The U.S. took a strong stand on the Montagnard refugee issue, swiftly resettling thirty-eight Montagnards in the U.S. in April and consistently pressing for protection of asylum seekers by both UNHCR and Cambodian authorities. In August, the Ministry of Foreign Affairs issued a strongly worded response after the U.S. ambassador criticized government corruption at a public forum, charging that "inflammatory words inciting revolt against the royal government of Cambodia" had been used.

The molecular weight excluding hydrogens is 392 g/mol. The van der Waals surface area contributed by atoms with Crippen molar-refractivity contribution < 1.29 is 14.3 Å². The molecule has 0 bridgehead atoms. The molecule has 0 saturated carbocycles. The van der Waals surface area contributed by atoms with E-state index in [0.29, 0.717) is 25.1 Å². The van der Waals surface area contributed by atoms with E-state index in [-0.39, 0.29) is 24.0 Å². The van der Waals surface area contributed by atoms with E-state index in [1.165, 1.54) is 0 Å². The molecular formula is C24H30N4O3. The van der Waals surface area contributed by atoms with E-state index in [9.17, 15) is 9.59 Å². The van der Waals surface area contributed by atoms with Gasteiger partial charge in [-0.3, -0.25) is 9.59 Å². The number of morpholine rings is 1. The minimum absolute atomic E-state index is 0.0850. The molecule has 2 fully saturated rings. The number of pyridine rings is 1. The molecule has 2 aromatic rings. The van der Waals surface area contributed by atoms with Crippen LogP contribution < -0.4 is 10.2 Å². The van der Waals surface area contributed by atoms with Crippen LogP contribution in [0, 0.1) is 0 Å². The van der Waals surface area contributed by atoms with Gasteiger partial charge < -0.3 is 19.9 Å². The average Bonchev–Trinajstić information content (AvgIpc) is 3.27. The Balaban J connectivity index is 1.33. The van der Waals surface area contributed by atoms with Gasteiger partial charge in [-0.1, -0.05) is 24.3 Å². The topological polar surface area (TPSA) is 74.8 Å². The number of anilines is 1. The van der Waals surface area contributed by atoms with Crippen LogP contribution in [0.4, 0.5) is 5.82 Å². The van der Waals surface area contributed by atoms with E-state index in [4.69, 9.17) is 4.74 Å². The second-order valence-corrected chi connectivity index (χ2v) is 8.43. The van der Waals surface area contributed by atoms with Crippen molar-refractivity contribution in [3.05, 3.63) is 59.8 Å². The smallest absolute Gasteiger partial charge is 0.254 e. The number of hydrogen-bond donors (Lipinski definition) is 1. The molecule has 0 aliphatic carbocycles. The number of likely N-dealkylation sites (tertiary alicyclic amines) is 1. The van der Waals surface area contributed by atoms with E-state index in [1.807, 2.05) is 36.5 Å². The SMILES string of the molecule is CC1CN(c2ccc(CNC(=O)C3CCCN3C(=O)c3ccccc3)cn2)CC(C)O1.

Cambodia's relations with Vietnam were tense at times over the Montagnard issue. During a visit to Cambodia in July, Vietnamese Public Security Minister Le Minh Huong signed a bilateral agreement with Deputy Prime Minister Sar Kheng on cooperation to stem illegal immigration, drug smuggling and organized crime. In November, Vietnamese and Cambodian officials were slated to sign several agreements, including one on border and immigration issues, during a visit to Phnom Penh by Vietnamese President Tan Duc Luong.